The opinion of the court was delivered by: DENIS R. HURLEY
Plaintiff Filippo Bellomo brings this action under the Longshore and Harbor Workers Compensation Act, 33 U.S.C. § 905, seeking relief for injuries allegedly caused by the negligence of Defendant United Arab Shipping Company. Currently before the Court is Defendant's motion for summary judgment. Because the Court finds that there is a genuine issue of material fact as to whether Defendant breached a duty of care to Plaintiff, Defendant's motion for summary judgment is denied.
On January 21, 1991, Plaintiff Filippo Bellomo was employed as a longshore worker by Universal Maritime Service Corporation (the "stevedore") and was discharging cargo from the M/V ALWATTYAH, a ship owned by United Arab Shipping Company. Plaintiff was assigned to remove lashing pins from cargo containers located on the deck of the vessel. After removing a pin from the top of a container, Plaintiff descended to the snow-covered deck beneath him. (Pl.'s Dep. at 58). Upon stepping down into the snow, Plaintiff claims that he lost his foothold because of an underlying sheet of ice. (Pl.'s Dep. at 58.) As a result of his fall, Plaintiff claims he sustained injuries to his right shoulder and elbow.
I. Standard for Granting Summary Judgment
A motion for summary judgment may be granted only when it is shown that "there is no genuine issue as to any material fact and that the moving party is entitled to a judgment as a matter of law." Fed. R. Civ. P. 56(c); Celotex Corp. v. Catrett, 477 U.S. 317, 323, 91 L. Ed. 2d 265, 106 S. Ct. 2548 (1986); Donahue v. Windsor Locks Bd. of Fire Comm'rs, 834 F.2d 54, 57 (2d Cir. 1987); Winant v. Carefree Pools, 709 F. Supp. 57, 59 (E.D.N.Y.), aff'd, 891 F.2d 878 (2d Cir. 1989). The party seeking summary judgment "bears the initial responsibility of informing the district court of the basis for its motion," and identifying which materials "it believes demonstrate the absence of a genuine issue of material fact." Celotex, 477 U.S. at 323; see also Trebor Sportswear Co. Inc. v. The Limited Stores, Inc., 865 F.2d 506, 511 (2d Cir. 1989); Pariente v. Scott Meredith Literary Agency, Inc., 771 F. Supp. 609, 612 (S.D.N.Y. 1991).
Once the moving party has come forward with support -- including pleadings, depositions, interrogatory answers, and affidavits -- demonstrating that no genuine issue of material fact remains to be tried, the burden shifts to the non-moving party to provide similar support setting forth specific facts about which a genuine triable issue remains. Fed. R. Civ. P. 56(e); Anderson v. Liberty Lobby, Inc., 477 U.S. 242, 250, 91 L. Ed. 2d 202, 106 S. Ct. 2505 (1986); Borthwick v. First Georgetown Securities, Inc., 892 F.2d 178, 181 (2d Cir. 1989); Donahue, 834 F.2d at 57. "The mere existence of some alleged factual dispute between parties will not defeat an otherwise properly supported motion for summary judgment; the requirement is there be no genuine issue of material fact." Anderson, 477 U.S. at 57-48. The substantive law governing the case will identify those facts that are material, and "only disputes over facts that might affect the outcome of the suit under governing law will properly preclude the entry of summary judgment." Anderson, 477 U.S. at 248.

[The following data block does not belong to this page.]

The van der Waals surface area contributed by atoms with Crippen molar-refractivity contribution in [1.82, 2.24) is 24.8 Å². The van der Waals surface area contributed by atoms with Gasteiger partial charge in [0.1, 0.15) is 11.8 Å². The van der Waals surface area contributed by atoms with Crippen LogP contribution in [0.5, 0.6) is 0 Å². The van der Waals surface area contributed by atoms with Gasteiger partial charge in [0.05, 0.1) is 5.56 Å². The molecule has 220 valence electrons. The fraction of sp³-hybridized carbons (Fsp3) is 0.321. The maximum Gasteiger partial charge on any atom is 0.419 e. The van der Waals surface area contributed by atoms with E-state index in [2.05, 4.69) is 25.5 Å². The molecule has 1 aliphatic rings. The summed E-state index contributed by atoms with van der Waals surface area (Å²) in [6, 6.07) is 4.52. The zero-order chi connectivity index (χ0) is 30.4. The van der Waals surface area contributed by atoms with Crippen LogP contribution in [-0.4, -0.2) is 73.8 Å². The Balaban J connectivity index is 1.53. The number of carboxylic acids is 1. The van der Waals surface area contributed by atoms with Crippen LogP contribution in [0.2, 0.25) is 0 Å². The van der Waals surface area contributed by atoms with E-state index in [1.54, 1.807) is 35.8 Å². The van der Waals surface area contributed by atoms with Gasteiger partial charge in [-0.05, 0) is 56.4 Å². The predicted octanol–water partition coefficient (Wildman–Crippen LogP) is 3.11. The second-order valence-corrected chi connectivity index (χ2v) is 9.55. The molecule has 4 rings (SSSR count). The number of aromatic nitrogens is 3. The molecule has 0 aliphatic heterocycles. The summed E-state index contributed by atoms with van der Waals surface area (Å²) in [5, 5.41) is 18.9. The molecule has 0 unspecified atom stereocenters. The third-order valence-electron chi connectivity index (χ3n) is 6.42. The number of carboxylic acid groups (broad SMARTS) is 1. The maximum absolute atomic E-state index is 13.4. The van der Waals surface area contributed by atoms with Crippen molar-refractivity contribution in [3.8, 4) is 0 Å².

Moreover, "conclusory allegations will not suffice to create a genuine issue. There must be more than a 'scintilla of evidence,' and more than 'some metaphysical doubt as to material facts.'" Delaware & Hudson Ry. Co. v. Consolidated Rail Corp., 902 F.2d 174, 178 (2d Cir. 1990), cert. denied, 500 U.S. 928, 111 S. Ct. 2041, 114 L. Ed. 2d 125 (1991) (quoting Anderson, 477 U.S. at 252, and Matsushita Elec. Indus. Co., Ltd. v. Zenith Radio Corp., 475 U.S. 574, 586, 89 L. Ed. 2d 538, 106 S. Ct. 1348 (1986)); see also Carey v. Crescenzi, 923 F.2d 18, 21 (2d Cir. 1991). "The non-movant cannot 'escape summary judgment merely by vaguely asserting the existence of some unspecified disputed material facts,' or defeat the motion through 'mere speculation or conjecture.'" Western World Ins. Co. v. Stack Oil, Inc., 922 F.2d 118, 121 (2d Cir. 1990) (quoting Borthwick, 892 F.2d at 181, and Knight v. U.S. Fire Ins. Co., 804 F.2d 9, 12 (2d Cir. 1986), cert. denied, 480 U.S. 932, 94 L. Ed. 2d 762, 107 S. Ct. 1570 (1987)). Finally, the court must resolve all reasonable inferences in favor of the non-moving party. Donahue, 834 F.2d at 57. With these principles in mind, the court turns to a discussion of the case at bar.
II. Shipowner's Duty of Care to Longshore Workers
The 1972 Amendments to the Longshore and Harbor Workers Compensation Act, 33 U.S.C. §§ 901-50, provide that longshore workers may recover damages from a shipowner for injuries caused by the shipowner's negligence. 33 U.S.C. § 905(b).
Because Congress did not specify the acts or omissions of the shipowner that would constitute negligence, the contours of a shipowner's duty to longshore workers are left to be resolved through the application of accepted principles of tort law and the ordinary process of litigation. Howlett v. Birkdale Shipping Co., S.A., 129 L. Ed. 2d 78, 114 S. Ct. 2057, 2063 (1994).
Applying the principles of tort law in the context of stevedoring operations, the Supreme Court has explained that shipowners owe three distinct duties of care to longshore workers. Id.; Scindia Steam Navigation Co., Ltd. v. De Los Santos, 451 U.S. 156, 167, 68 L. Ed. 2d 1, 101 S. Ct. 1614 (1981). The first duty, commonly called the "turnover duty," relates to the condition of the ship upon the commencement of stevedoring operations. Howlett, 114 S. Ct. at 2063 (citing Scindia, 451 U.S. at 167). "The second duty, applicable once stevedoring operations have begun, provides that a shipowner must exercise reasonable care to prevent injuries to longshoremen in areas that remain under the 'active control of the vessel.'" Id. (quoting Scindia, 451 U.S. at 167). The third duty, commonly ...